I really don’t remember how many years ago it was that I bought a tiny anthology of Robert Frost poems. It was one in a series called Great American Poets. A small book of twenty-three poems, just sixty pages long with a hard cover and dust jacket. It’s hardly larger than most cell phones today but with much more valuable content.

Except for the Bible, it has to be the most read book in my library. To this day, the little volume sits on my bookshelf about eighteen inches from my shoulder as I write, always ready at hand. I pick it up when I need a burst of inspiration or a metaphorical breath of fresh New England air to clear my mind. Frost is easily one of my most valued companions on the journey of life.

Perhaps it’s because his poetry, simple and down-to-earth, contains so many profound lessons of life. In every poem he seems to capture some universal value or vital message that serves as a sacred window to a greater world of light and life. At the very least, his poems remind his readers of our shared humanity and the values that unite us.

It’s also hard to think of anyone who better typifies the spirit of our nation than this great soul. Most Americans know him through the phrases of his works that have embedded themselves deeply in our national consciousness:

  • The road less traveled…
  • Good fences make good neighbors…
  • Miles to go before I sleep…

And others. It is the poem that contains this last phrase that we will examine.

An Evening to Remember

Surprisingly, Frost (1874-1963), who lived as poet in residence at Amherst College in Massachusetts most of his adult life, never finished college. He consorted with kings and presidents (he was John F. Kennedy’s favorite) and has been quoted by academics and the common man for a hundred years – but he was not an academic as we understand that term today.

He was better than that. He was a farmer.

Like Grandma Moses’ artwork, his poems often capture the essence of rural American living and draw out the profound truths that the simpler lifestyle teaches.

He was also a prodigy of poetry. Frost once admitted that he wrote his 16-verse “Stopping by Woods on a Snowy Evening” in a matter of a few minutes after a sleepless night spent writing a longer poem.

According to him, after working all night, he walked outside, saw the dawning sun, and was reminded of an experience he had had on a dark evening the Christmas before. He was returning home from a frustrating errand in town trying to sell some produce from his farm to get money to buy his children Christmas gifts but had sold nothing all day. The reverie he felt as he passed by a dark wood on his way home that night gave him the idea and vivid imagery for this poem.

Such bursts of inspiration are the poet’s stock and trade: in just a few short moments of inspired writing about a dark forest, the world suddenly became a brighter place.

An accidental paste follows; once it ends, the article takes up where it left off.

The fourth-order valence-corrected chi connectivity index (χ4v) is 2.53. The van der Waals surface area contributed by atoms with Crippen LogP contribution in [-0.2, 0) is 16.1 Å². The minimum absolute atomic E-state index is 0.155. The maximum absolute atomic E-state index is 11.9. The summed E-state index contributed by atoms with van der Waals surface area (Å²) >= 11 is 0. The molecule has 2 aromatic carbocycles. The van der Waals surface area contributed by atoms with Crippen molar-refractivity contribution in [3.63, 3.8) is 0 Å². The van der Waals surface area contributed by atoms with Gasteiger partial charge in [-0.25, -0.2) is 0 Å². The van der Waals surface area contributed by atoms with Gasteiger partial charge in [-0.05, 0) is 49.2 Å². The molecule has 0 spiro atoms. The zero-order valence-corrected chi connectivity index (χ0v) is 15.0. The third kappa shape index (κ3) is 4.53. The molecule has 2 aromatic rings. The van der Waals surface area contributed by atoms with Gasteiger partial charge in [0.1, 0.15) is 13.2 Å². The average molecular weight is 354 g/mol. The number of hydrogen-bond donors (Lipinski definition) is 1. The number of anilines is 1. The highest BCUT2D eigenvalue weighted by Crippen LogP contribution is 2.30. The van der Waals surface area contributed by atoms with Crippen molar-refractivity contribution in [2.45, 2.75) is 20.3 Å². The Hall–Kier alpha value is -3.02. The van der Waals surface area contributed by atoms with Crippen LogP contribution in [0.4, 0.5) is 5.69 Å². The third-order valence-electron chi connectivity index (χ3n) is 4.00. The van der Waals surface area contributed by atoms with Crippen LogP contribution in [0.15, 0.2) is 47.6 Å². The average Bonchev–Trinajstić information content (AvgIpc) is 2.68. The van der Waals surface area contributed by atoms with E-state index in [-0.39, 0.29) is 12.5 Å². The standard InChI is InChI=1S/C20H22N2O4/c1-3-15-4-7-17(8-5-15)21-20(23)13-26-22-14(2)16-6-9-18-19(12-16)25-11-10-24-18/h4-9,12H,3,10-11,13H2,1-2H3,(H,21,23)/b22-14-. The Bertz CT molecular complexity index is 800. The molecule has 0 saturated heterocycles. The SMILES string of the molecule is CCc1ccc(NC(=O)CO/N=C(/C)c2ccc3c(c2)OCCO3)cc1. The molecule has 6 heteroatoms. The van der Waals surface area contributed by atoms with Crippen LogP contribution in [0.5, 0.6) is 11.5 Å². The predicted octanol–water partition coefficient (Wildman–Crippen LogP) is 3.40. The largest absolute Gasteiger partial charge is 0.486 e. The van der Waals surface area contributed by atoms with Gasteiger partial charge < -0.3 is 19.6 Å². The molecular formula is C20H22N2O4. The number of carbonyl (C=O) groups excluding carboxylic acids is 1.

His famous poem (written in 1922) turned 100 years old in June of this year and was published in Frost’s collection of poetry called New Hampshire which won him a Pulitzer Prize and solidified his reputation as the un-anointed poet laureate of the 20th century.


Poetry is much more difficult to write well than prose because the poet has to take into account more than just his own ideas and musings.

  • Sound: he has to think about how something will sound when it is read out loud, so he appeals to the hearer’s imagination with vowels, consonants, carefully chosen syllables, and word plays (onomatopoeia, alliteration, etc.)
  • Sight/insight: he must calculate how his images and their symbolism will serve to paint a picture for his readers that will help them envision the truth of the message he is trying to get across.
  • Artistry: the poet positions his words and phrases precisely where he wants them to fall in the poem for greatest beauty and emotional effect.
  • Music: he thinks about rhythm, repetition, and rhyme that will make the poem sound like a piece of music more than a collection of words. (For generations of oral history, poems were sung, not read or even recited.)

When a poet sits down to write a poem he is an artist, not just a writer, almost a sculptor using words as his medium to craft a memorable monument of truth and beauty to enrich the souls of others.

Frost’s “Stopping by Woods” is all of this. It’s a masterpiece in just sixteen short verses. First let’s read it and then we’ll do a brief analysis of the poem’s structure and literary imagery, ending with the truths Frost’s little horse teaches us. (The letters ABCD at the end of each line signify the sequence of rhymes.)

Whose woods these are I think I know.
His house is in the village though;
He will not see me stopping here
To watch his woods fill up with snow.

My little horse must think it queer
To stop without a farmhouse near
Between the woods and frozen lake
The darkest evening of the year.

He gives his harness bells a shake
To ask if there is some mistake.
The only other sound’s the sweep
Of easy wind and downy flake.

The woods are lovely, dark and deep,
But I have promises to keep,
And miles to go before I sleep,
And miles to go before I sleep.






There are a few structural items to note about the poem:

  • The only 3-syllable word in the entire poem is “promises”, which in itself emphasizes Frost’s core message of fidelity to one’s commitments;
  • The tone is progressive: certain syllables are soft at the beginning (w and th, and double ll); then the tone strengthens in the middle (z, g, and qu); and ends up with harsher consonants at the end (k, b, and p). This progression is significant to the overall message, as we will see;
  • The meter of the poem (Iambic tetrameter) is perfectly suited to the sentiment: it is short and compact to express a simple message yet perfectly rhythmic and lyrical at the same time to give a sense of meditativeness;
  • The rhymes are synchronized in a kind of chain-link fashion. The third verse in each stanza (as noted by the red highlighted words in the poem above) ends with a word that rhymes with and points to the first verse of the following stanza;